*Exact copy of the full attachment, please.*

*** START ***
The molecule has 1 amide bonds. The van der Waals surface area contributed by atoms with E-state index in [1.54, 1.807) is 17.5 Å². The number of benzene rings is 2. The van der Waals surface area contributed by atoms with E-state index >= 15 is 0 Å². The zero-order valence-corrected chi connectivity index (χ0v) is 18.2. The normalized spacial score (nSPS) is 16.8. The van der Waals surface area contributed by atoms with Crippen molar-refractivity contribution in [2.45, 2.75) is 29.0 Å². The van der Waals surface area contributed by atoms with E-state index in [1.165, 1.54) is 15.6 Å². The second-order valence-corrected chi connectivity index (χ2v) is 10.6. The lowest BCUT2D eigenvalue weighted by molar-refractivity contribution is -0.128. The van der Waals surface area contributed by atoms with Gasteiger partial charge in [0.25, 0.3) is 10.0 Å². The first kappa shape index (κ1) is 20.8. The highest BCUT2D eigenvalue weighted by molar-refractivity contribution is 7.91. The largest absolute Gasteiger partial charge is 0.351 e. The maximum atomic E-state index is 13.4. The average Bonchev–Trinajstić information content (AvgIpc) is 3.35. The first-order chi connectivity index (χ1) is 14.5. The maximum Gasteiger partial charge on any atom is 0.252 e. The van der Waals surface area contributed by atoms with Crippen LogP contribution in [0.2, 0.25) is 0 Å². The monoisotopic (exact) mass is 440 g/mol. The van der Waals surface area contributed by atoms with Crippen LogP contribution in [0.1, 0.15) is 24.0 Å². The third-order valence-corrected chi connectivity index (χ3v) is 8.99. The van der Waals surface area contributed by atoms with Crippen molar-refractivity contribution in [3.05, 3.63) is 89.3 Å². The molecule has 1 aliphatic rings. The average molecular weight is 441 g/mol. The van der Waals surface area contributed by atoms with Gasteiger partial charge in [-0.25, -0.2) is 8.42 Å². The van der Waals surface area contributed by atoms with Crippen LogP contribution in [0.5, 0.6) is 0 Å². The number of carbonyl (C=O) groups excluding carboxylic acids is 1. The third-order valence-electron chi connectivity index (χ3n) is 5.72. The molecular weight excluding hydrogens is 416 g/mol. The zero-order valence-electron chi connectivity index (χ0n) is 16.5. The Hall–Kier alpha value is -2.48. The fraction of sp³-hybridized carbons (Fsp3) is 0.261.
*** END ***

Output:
The molecule has 1 amide bonds. The van der Waals surface area contributed by atoms with E-state index in [1.54, 1.807) is 17.5 Å². The number of benzene rings is 2. The van der Waals surface area contributed by atoms with E-state index >= 15 is 0 Å². The zero-order valence-corrected chi connectivity index (χ0v) is 18.2. The normalized spacial score (nSPS) is 16.8. The van der Waals surface area contributed by atoms with Crippen molar-refractivity contribution in [2.45, 2.75) is 29.0 Å². The van der Waals surface area contributed by atoms with E-state index in [1.165, 1.54) is 15.6 Å². The second-order valence-corrected chi connectivity index (χ2v) is 10.6. The lowest BCUT2D eigenvalue weighted by molar-refractivity contribution is -0.128. The van der Waals surface area contributed by atoms with Gasteiger partial charge in [0.25, 0.3) is 10.0 Å². The first kappa shape index (κ1) is 20.8. The highest BCUT2D eigenvalue weighted by molar-refractivity contribution is 7.91. The largest absolute Gasteiger partial charge is 0.351 e. The maximum atomic E-state index is 13.4. The average Bonchev–Trinajstić information content (AvgIpc) is 3.35. The first-order chi connectivity index (χ1) is 14.5. The maximum Gasteiger partial charge on any atom is 0.252 e. The van der Waals surface area contributed by atoms with Crippen LogP contribution in [0.2, 0.25) is 0 Å². The monoisotopic (exact) mass is 440 g/mol. The van der Waals surface area contributed by atoms with Crippen LogP contribution in [0.1, 0.15) is 24.0 Å². The third-order valence-corrected chi connectivity index (χ3v) is 8.99. The van der Waals surface area contributed by atoms with Crippen molar-refractivity contribution in [3.05, 3.63) is 89.3 Å². The molecule has 1 aliphatic rings. The average molecular weight is 441 g/mol. The van der Waals surface area contributed by atoms with Gasteiger partial charge in [-0.25, -0.2) is 8.42 Å². The van der Waals surface area contributed by atoms with Crippen LogP contribution in [0.5, 0.6) is 0 Å². The number of carbonyl (C=O) groups excluding carboxylic acids is 1. The third-order valence-electron chi connectivity index (χ3n) is 5.72. The molecular weight excluding hydrogens is 416 g/mol. The zero-order valence-electron chi connectivity index (χ0n) is 16.5. The Hall–Kier alpha value is -2.48. The fraction of sp³-hybridized carbons (Fsp3) is 0.261.